Muslim victims of hate crimes often receive no support from their fellow citizens and are left feeling reluctant to report attacks as a result, according to a new study.

An in-depth survey of the experiences of British Muslims targeted because of their faith found that many are left feeling trapped after suffering verbal or physical abuse. They also discover that few people are willing to intervene or lend support in their defence.

Researchers cited one incident where a woman wearing a headscarf was assaulted by a group of men while travelling on a busy train, having alcohol poured over her clothing to chants of “We are racist, we are racist and we love it”, and no one in the carriage intervened. Another interviewee claimed he asked for police to be called after receiving death threats on a bus but the driver refused to intervene. A Muslim midwife resigned from her job after suffering abuse from patients which left her feeling “a lot people hate me”.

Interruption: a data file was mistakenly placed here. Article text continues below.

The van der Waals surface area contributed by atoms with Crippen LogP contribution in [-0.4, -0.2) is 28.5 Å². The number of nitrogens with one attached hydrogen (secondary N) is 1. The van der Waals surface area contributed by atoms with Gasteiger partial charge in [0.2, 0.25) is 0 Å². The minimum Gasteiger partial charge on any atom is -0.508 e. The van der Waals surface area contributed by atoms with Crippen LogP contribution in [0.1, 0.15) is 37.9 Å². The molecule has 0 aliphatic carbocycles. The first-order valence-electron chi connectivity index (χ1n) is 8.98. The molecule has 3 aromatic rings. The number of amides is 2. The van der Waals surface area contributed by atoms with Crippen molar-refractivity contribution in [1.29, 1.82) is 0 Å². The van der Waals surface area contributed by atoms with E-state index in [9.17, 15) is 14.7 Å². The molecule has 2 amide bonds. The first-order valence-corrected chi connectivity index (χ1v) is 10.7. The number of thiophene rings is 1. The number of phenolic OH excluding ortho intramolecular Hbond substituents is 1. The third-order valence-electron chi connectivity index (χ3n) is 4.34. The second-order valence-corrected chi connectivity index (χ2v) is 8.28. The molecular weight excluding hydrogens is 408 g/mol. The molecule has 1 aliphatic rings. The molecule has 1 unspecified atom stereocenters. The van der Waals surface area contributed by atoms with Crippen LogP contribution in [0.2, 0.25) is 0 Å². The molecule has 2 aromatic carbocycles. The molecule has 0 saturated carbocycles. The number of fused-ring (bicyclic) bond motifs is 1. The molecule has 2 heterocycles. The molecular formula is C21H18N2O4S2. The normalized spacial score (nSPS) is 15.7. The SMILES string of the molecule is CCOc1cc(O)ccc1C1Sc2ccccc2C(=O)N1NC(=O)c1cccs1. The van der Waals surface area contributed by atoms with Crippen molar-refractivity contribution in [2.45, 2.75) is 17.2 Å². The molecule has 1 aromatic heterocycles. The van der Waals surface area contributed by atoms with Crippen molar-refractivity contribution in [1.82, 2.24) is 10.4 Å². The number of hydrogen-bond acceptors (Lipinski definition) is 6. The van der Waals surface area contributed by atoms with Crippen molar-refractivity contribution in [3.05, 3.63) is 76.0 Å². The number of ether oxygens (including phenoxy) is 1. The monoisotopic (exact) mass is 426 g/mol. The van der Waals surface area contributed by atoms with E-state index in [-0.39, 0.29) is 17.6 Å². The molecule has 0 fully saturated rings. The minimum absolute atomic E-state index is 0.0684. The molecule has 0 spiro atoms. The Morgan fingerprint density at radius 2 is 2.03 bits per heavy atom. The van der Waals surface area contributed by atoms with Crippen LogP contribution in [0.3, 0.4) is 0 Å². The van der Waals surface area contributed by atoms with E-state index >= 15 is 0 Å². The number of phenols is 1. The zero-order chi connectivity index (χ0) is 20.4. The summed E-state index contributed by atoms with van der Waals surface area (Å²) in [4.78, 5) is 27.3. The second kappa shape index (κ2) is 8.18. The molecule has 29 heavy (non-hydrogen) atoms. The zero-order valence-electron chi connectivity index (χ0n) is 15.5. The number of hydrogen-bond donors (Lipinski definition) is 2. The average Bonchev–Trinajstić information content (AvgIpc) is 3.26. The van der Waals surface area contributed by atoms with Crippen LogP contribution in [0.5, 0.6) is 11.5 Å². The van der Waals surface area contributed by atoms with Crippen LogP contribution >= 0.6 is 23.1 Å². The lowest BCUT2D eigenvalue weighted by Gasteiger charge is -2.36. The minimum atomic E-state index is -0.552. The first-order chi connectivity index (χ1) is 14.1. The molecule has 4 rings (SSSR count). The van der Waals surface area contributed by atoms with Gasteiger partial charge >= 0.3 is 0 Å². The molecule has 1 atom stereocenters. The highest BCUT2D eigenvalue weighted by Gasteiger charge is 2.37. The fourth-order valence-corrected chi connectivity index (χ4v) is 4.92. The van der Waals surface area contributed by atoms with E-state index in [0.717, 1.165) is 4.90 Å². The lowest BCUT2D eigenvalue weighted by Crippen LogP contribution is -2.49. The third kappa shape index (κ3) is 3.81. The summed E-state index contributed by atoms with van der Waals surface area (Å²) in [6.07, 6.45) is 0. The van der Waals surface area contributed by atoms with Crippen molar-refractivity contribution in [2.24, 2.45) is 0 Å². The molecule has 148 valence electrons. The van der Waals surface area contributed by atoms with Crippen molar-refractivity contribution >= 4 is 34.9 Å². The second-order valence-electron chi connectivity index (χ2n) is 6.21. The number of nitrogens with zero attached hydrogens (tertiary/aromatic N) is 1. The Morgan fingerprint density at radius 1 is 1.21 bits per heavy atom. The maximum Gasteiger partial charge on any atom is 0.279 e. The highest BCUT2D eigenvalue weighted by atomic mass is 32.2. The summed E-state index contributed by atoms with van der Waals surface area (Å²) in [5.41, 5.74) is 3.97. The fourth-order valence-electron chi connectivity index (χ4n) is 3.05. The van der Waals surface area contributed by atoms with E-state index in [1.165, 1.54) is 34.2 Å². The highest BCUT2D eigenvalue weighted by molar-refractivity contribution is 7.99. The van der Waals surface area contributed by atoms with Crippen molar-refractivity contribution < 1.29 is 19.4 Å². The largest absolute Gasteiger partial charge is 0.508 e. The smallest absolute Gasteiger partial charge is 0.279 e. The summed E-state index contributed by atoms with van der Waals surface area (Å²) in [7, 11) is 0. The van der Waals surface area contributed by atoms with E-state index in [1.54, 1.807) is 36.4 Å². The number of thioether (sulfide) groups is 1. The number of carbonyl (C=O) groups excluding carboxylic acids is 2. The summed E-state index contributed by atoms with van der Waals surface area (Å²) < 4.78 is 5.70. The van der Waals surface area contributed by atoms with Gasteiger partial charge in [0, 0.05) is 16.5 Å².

The study by academics at Birmingham City University and Nottingham Trent University, commissioned by the charity Tell Mama, said many interviewees now considered receiving abuse in the street or online to be “normal” and live in fear of “trolling” on social media turning into attacks in real life. Campaigners said there was a need for improvements to the way online abuse is reported with too little importance being given by social media companies to attacks that do not contain threats of violence.

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